For decades, researchers have known that forming memories requires that the expression and translation of some genes be upregulated in the brain. Unexpectedly, the mouse hippocampus also has an extensive program of genetic downregulation that is required for memory to function properly, according to a paper published today (October 1) inScience.
“This is a breakthrough, because we are now introducing new pathways that seem to be important in memory formation,” said study coauthor V. Narry Kim, who studies RNA biology at the Institute for Basic Science and Seoul National University in Korea. “By studying these pathways, we will be able to have a much better clue in understanding memory formation and the molecular mechanisms behind it.”
“It provides a fresh concept,” said Mauro Costa-Mattioli, who studies learning and memory at Baylor College of Medicine in Houston, Texas, and was not involved in the study. “Essentially, not only do you need translation stimulation, but you also need translational repression.”
Prior studies on memory were designed to detect proteins that must be upregulated for memories to form. “A lot of these studies have been done by essentially blocking either gene transcription or translation with drugs, with genetics, sometimes even with behavior, and looking at what the effects are on memory formation,” said Charles Hoeffer, who studies protein synthesis and memory at the University of Colorado, Boulder, and was not involved in the research.
Kim and her colleagues produced a more comprehensive profile of gene expression and protein production. The researchers put mice through contextual fear conditioning, a process that involves shocking the animals in a specific chamber so that they learn to fear it. They removed the animals’ hippocampi—centers of spatial memory—either five minutes, 10 minutes, 30 minutes, or four hours after putting them through conditioning. They then analyzed the hippocampi using RNA-sequencing and ribosome profiling, a technique that reveals whether RNAs are being translated into proteins.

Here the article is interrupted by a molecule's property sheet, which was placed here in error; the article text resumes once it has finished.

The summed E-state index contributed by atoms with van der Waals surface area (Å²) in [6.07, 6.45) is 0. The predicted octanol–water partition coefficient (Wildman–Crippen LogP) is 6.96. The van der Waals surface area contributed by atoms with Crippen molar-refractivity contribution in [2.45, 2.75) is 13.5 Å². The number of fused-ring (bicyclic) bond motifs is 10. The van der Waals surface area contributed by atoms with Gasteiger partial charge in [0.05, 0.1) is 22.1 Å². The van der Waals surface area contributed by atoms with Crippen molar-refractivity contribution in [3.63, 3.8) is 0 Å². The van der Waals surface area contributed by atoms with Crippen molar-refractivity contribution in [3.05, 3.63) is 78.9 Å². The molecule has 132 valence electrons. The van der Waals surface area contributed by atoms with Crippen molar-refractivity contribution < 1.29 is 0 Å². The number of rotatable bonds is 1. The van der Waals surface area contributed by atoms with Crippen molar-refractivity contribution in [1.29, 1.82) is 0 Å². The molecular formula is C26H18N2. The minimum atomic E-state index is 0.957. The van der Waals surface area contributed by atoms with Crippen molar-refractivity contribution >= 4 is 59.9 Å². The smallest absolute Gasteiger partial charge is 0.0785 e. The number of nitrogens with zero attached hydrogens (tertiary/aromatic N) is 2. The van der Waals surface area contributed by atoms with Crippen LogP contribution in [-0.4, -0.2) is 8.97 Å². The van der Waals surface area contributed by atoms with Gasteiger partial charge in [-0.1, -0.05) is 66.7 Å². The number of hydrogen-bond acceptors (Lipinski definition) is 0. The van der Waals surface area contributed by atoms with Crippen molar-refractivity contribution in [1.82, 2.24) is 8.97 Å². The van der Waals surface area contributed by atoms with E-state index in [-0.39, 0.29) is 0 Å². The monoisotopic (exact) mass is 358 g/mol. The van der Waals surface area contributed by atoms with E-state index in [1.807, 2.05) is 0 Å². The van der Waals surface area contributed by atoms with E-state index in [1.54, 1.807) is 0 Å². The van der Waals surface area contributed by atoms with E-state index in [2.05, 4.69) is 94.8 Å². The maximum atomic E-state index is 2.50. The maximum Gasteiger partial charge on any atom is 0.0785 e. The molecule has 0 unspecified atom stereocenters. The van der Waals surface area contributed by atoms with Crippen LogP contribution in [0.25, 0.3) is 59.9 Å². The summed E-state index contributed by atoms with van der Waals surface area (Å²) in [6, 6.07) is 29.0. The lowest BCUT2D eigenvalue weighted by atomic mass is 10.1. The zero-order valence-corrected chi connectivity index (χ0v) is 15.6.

The researchers identified 104 genes whose transcription or translation deviated significantly from control mice at some point in the hours immediately following the contextual fear conditioning. Exactly how gene activity changed at each time point varied. During the first 10 minutes after fear conditioning, genes showed relatively few changes in transcription into mRNA. Instead, whether mRNA was translated into protein was altered. “There are cases where translational control is much more fast that transcriptional control,” explained Kim. Early on, cells can alter the rate of protein synthesis more easily than they can turn transcription off and on. By the time 30 minutes passed, cells had made changes to transcription as well as translation.
Even after five minutes, the researchers began to see translational repression, with more than half of altered genes showing downregulation by that time. By 30 minutes, 31 of 42 altered genes were repressed, and at four hours, 48 of 55 altered genes were downregulated. Many of the genes that were repressed at 30 minutes remained repressed at four hours, the researchers observed.
Strikingly, at four hours, half of the repressed genes likely depended on inhibition of one protein: estrogen receptor alpha (ESR1). When the researchers activated ESR1 in mice by giving them a drug, the mice partly lost their ability to learn from contextual fear conditioning.
The researchers additionally overexpressed one of the genes that was translationally repressed immediately following contextual fear conditioning, Nrsn1. Although the exact role of this tubulin-related gene in memory is unknown, overactivating this gene in mice also led to trouble forming memories.
The researchers emphasized that much work remains to figure out how networks of repressed genes advance memory formation. “We don’t know why this . . . gene network should be deactivated during memory consolidation,” said study coauthor Bong-Kiun Kaang of Seoul National University.
“I don’t think anybody in our field would have said, oh yeah, there’s going to be ESR1 downregulation that’s critical for memory formation,” said Eric Klann, who studies learning and memory at New York University’s Center for Neural Science and was not involved in the research. That is why it is so valuable to broadly screen genes without being guided by preconceived notions, he added.
Klann hypothesized that this repressive program could be the brain’s way of turning off safeguards that ordinarily prevent people from remembering too much. “If you remembered everything, your brain would turn to mush,” he said. When it is time to form a memory, the brain must downregulate genes that are actively suppressing memory, he proposed.
Klann and Costa-Mattioli pointed out that the methodology of the study might even have led the team to underestimate the degree of changes to gene expression and translation during memory formation. Only a small proportion of hippocampal neurons are involved in this process. The researchers analyzed the whole hippocampus, possible diluting larger changes in small groups of memory-forming neurons.
Memory consolidation is “more complex than we expected,” said Kaang. “There’s a balance between inhibition and activation of genes to make long-lasting and long-term memory.”